Your infant: a Picasso of Poo. A Gucci of gastrointestinal wonders.
Brown is so last year as a baby poop color, and your infant knows it. She’s a fashionista. She makes STATEMENTS.
The test, as the parent of such an artsy-fartsy baby is to be able to identify which of those statements are “personal expressions” and which baby poop colors are the flashing red lights of danger.
The magic ingredient that colors poop (because I’m know you soooo want to know) is bile.
Using our parental powers of deduction, my dear Watson, we can then conclude that the absence of color in your baby’s waste is a signal your baby is not producing enough bile. A bile shortage is caused by liver or gallbladder problems and can be serious. Call your doctor right away.
This “pretty” shade of poo is directly related to something your baby has eaten recently. Usually the culprit is beets, but it could also be tied to cranberries, tomatoes, Froot Loops, red Jell-O, or cherry popsicles.
Pink is pretty harmless, but I would still compare it with the other reddish shades. Art is fickle. Just because you see pink doesn’t mean your doctor wouldn’t see red.
If you see a raspberry baby poop color that looks like mucus (think congealed fat), you need to call your doctor immediately. That could be a sign of a serious intestinal problem.
There are several reasons why you might see a bright red baby poop color.
- This is usually caused by a milk allergy. If you’re breastfeeding, cut out diary. If you’re giving formula, try switching to soy.
- If the poop is in hard pellets, your baby is constipated and the blood (streaked or spotted throughout) is probably due to small tears in the anus. Adding a little prune juice (teaspoons for newborns, tablespoons for older babies) to her next bottle to soften things up.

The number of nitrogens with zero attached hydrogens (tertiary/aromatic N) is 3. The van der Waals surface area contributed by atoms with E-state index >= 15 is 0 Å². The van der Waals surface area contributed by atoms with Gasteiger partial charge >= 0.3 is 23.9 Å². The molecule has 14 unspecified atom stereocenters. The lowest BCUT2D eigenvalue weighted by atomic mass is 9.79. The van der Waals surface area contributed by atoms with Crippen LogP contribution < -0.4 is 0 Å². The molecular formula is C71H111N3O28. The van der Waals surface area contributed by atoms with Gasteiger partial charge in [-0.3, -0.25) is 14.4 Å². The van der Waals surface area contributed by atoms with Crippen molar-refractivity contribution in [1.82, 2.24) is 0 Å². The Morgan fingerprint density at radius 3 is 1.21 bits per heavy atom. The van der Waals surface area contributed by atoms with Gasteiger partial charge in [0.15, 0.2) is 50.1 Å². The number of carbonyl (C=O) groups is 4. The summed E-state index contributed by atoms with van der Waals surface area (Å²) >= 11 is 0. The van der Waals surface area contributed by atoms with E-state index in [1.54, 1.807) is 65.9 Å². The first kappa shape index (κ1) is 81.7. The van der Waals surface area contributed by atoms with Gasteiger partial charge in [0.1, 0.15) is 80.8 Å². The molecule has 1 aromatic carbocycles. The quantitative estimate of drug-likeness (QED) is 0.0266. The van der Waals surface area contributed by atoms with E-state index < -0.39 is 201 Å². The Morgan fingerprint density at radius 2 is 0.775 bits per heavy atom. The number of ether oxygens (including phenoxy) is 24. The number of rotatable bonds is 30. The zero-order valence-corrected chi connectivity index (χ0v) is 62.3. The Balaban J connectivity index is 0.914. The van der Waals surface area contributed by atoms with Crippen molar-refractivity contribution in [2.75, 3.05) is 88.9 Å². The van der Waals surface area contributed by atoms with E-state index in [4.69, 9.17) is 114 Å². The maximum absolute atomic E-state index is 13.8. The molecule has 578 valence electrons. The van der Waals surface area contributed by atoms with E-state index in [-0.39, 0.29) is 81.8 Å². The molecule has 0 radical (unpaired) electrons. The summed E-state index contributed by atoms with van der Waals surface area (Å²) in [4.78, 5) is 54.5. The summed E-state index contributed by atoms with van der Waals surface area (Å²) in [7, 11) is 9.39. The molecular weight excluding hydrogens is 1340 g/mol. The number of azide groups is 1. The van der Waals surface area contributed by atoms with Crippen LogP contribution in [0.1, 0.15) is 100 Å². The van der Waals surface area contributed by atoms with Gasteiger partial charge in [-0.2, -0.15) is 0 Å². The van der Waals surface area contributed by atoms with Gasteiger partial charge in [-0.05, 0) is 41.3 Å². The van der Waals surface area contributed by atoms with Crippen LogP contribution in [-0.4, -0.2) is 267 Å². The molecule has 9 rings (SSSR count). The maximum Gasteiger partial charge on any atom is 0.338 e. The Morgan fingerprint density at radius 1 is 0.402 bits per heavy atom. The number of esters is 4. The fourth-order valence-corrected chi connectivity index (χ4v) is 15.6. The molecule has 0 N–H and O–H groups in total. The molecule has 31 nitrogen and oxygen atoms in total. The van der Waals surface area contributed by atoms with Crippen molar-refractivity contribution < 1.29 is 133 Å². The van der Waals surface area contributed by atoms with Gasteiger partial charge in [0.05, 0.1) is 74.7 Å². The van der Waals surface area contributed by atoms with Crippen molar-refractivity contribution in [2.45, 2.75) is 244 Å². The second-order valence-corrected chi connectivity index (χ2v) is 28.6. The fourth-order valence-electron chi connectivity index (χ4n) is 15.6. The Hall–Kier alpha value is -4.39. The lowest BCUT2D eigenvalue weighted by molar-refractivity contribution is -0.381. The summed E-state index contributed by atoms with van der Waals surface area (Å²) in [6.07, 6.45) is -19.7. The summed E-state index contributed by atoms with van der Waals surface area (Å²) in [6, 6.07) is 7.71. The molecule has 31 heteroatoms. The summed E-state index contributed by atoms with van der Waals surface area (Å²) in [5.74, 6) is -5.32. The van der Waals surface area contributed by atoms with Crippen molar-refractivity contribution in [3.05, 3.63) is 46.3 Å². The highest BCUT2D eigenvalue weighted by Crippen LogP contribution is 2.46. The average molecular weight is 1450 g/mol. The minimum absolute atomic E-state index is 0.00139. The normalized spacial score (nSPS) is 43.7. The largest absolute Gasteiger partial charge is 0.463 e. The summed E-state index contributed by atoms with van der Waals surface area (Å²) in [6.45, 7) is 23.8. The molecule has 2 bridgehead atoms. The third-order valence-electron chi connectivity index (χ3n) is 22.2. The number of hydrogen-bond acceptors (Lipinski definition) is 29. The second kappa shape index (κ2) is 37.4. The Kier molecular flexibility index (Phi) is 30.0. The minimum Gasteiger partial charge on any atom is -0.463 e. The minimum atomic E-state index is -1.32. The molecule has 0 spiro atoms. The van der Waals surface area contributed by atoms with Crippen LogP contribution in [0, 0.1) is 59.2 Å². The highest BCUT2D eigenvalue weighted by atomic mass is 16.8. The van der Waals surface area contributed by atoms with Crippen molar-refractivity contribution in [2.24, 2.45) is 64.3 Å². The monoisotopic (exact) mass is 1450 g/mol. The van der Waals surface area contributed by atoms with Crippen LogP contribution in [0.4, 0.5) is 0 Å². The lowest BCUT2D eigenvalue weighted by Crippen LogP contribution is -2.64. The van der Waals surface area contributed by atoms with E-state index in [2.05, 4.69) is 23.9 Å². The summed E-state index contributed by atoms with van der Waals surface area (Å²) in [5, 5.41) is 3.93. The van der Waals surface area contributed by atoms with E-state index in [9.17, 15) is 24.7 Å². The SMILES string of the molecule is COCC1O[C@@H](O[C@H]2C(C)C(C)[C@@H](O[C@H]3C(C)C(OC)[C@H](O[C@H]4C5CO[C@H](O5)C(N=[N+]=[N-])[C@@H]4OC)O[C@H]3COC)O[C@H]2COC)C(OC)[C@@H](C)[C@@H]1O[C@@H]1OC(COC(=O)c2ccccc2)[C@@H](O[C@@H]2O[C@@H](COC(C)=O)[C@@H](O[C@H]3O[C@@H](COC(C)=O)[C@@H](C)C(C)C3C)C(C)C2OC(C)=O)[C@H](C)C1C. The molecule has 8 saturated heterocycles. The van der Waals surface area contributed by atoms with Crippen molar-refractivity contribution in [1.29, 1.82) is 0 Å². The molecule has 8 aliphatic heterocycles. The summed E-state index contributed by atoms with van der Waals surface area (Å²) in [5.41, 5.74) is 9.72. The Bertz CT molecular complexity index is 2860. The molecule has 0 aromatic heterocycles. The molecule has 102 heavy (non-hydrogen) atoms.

- If the poop is watery (diarrhea-like) and is streaked with red, this may be signs of a bacterial infection. Consult your doctor.
Mustard yellow is the most common breastfed baby poop color. Why is it common? Because it’s completely normal.
Occasionally you may also see little white “seeds” sprinkled around. These are partially digested milk solids and are also completely normal.
Supposedly this breastfed yellow poop smells sweeter than the poops of formula-fed babies. Heaven knows I’m not going to stick my nose in there to confirm, so I’ll just pass it along as an extra (unconfirmed) breastfeeding bonus.
Breastfed babies also tend to have looser stools than their formula-fed siblings. It is very rare for a breastfed baby to be constipated. (Remember, frequency isn’t the sign of constipation – texture is. )
If “mustard” is normal for breastfed babies, “hummus” is the Ned Normal for formula-fed infants. It also can sometimes have flecked little white seeds sprinkled around.
If the consistency is like hummus, baby is fine. If it’s thicker, like peanut butter, you may have a constipation issue to resolve.
90% of all diaper changes will display the dirt-brown boring baby poop color. Although it’s the most boring of baby poop colors, it’s also a good sign that all his little microbes are functioning properly. Especially after you’ve introduced baby food.
Lime green is one of the most startling of baby poop colors. Most of the time it’s accompanied by a frothy, bubbly texture. (Think of a rancid cappuccino.)
This is a sign of a foremilk/hindmilk imbalance.